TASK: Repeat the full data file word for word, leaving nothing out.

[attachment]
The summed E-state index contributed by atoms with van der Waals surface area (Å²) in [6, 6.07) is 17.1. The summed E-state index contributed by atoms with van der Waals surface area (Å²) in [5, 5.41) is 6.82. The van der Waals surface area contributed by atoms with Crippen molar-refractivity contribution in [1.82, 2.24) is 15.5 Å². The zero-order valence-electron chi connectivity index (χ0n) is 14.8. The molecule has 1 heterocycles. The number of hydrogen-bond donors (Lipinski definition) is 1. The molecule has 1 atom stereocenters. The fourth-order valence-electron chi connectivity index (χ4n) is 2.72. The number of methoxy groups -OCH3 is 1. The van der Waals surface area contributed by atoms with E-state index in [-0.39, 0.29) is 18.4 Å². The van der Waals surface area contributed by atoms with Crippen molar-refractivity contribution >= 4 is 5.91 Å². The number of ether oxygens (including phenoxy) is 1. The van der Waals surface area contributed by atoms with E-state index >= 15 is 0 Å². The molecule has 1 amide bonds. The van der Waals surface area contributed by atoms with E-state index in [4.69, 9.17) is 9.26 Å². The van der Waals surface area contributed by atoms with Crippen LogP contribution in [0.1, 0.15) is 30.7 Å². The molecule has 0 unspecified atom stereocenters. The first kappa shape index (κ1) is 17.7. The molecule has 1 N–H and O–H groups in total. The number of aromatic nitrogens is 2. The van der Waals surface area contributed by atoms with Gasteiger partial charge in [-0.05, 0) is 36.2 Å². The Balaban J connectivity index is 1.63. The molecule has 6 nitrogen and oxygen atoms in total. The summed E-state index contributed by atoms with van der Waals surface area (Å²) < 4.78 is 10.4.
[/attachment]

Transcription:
The summed E-state index contributed by atoms with van der Waals surface area (Å²) in [6, 6.07) is 17.1. The summed E-state index contributed by atoms with van der Waals surface area (Å²) in [5, 5.41) is 6.82. The van der Waals surface area contributed by atoms with Crippen molar-refractivity contribution in [1.82, 2.24) is 15.5 Å². The zero-order valence-electron chi connectivity index (χ0n) is 14.8. The molecule has 1 heterocycles. The number of hydrogen-bond donors (Lipinski definition) is 1. The molecule has 1 atom stereocenters. The fourth-order valence-electron chi connectivity index (χ4n) is 2.72. The number of methoxy groups -OCH3 is 1. The van der Waals surface area contributed by atoms with E-state index in [-0.39, 0.29) is 18.4 Å². The van der Waals surface area contributed by atoms with Crippen molar-refractivity contribution >= 4 is 5.91 Å². The number of ether oxygens (including phenoxy) is 1. The van der Waals surface area contributed by atoms with E-state index >= 15 is 0 Å². The molecule has 1 amide bonds. The van der Waals surface area contributed by atoms with E-state index in [4.69, 9.17) is 9.26 Å². The van der Waals surface area contributed by atoms with Crippen LogP contribution in [0.1, 0.15) is 30.7 Å². The molecule has 0 unspecified atom stereocenters. The first kappa shape index (κ1) is 17.7. The molecule has 1 N–H and O–H groups in total. The number of aromatic nitrogens is 2. The van der Waals surface area contributed by atoms with Gasteiger partial charge in [-0.05, 0) is 36.2 Å². The Balaban J connectivity index is 1.63. The molecule has 6 nitrogen and oxygen atoms in total. The summed E-state index contributed by atoms with van der Waals surface area (Å²) < 4.78 is 10.4.